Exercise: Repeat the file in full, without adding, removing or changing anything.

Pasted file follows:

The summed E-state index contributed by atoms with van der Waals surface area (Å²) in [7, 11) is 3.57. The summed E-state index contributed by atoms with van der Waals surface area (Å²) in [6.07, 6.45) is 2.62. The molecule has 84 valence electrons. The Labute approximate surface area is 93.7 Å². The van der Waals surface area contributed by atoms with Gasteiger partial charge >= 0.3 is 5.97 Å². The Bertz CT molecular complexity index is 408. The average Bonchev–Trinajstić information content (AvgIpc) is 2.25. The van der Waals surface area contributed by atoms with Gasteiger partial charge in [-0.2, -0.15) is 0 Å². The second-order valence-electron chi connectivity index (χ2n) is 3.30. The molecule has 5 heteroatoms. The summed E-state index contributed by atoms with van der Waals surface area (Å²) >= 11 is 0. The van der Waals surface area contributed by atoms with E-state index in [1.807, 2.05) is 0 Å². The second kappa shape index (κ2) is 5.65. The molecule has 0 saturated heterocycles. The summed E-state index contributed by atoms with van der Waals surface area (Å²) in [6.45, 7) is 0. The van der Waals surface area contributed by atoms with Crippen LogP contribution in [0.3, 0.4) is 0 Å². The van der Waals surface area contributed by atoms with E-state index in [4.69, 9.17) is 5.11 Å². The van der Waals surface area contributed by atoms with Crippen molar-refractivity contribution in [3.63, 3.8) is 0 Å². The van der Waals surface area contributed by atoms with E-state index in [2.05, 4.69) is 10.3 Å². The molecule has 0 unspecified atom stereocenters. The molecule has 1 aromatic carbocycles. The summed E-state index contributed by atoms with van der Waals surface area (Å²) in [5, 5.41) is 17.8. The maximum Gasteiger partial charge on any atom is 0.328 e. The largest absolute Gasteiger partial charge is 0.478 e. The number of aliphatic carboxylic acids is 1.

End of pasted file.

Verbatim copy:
The summed E-state index contributed by atoms with van der Waals surface area (Å²) in [7, 11) is 3.57. The summed E-state index contributed by atoms with van der Waals surface area (Å²) in [6.07, 6.45) is 2.62. The molecule has 84 valence electrons. The Labute approximate surface area is 93.7 Å². The van der Waals surface area contributed by atoms with Gasteiger partial charge >= 0.3 is 5.97 Å². The Bertz CT molecular complexity index is 408. The average Bonchev–Trinajstić information content (AvgIpc) is 2.25. The van der Waals surface area contributed by atoms with Gasteiger partial charge in [-0.2, -0.15) is 0 Å². The second-order valence-electron chi connectivity index (χ2n) is 3.30. The molecule has 5 heteroatoms. The summed E-state index contributed by atoms with van der Waals surface area (Å²) >= 11 is 0. The van der Waals surface area contributed by atoms with E-state index in [1.807, 2.05) is 0 Å². The second kappa shape index (κ2) is 5.65. The molecule has 0 saturated heterocycles. The summed E-state index contributed by atoms with van der Waals surface area (Å²) in [6.45, 7) is 0. The van der Waals surface area contributed by atoms with Crippen LogP contribution in [0.3, 0.4) is 0 Å². The van der Waals surface area contributed by atoms with E-state index in [4.69, 9.17) is 5.11 Å². The van der Waals surface area contributed by atoms with Crippen molar-refractivity contribution in [3.63, 3.8) is 0 Å². The van der Waals surface area contributed by atoms with E-state index in [2.05, 4.69) is 10.3 Å². The molecule has 0 unspecified atom stereocenters. The molecule has 1 aromatic carbocycles. The summed E-state index contributed by atoms with van der Waals surface area (Å²) in [5, 5.41) is 17.8. The maximum Gasteiger partial charge on any atom is 0.328 e. The largest absolute Gasteiger partial charge is 0.478 e. The number of aliphatic carboxylic acids is 1.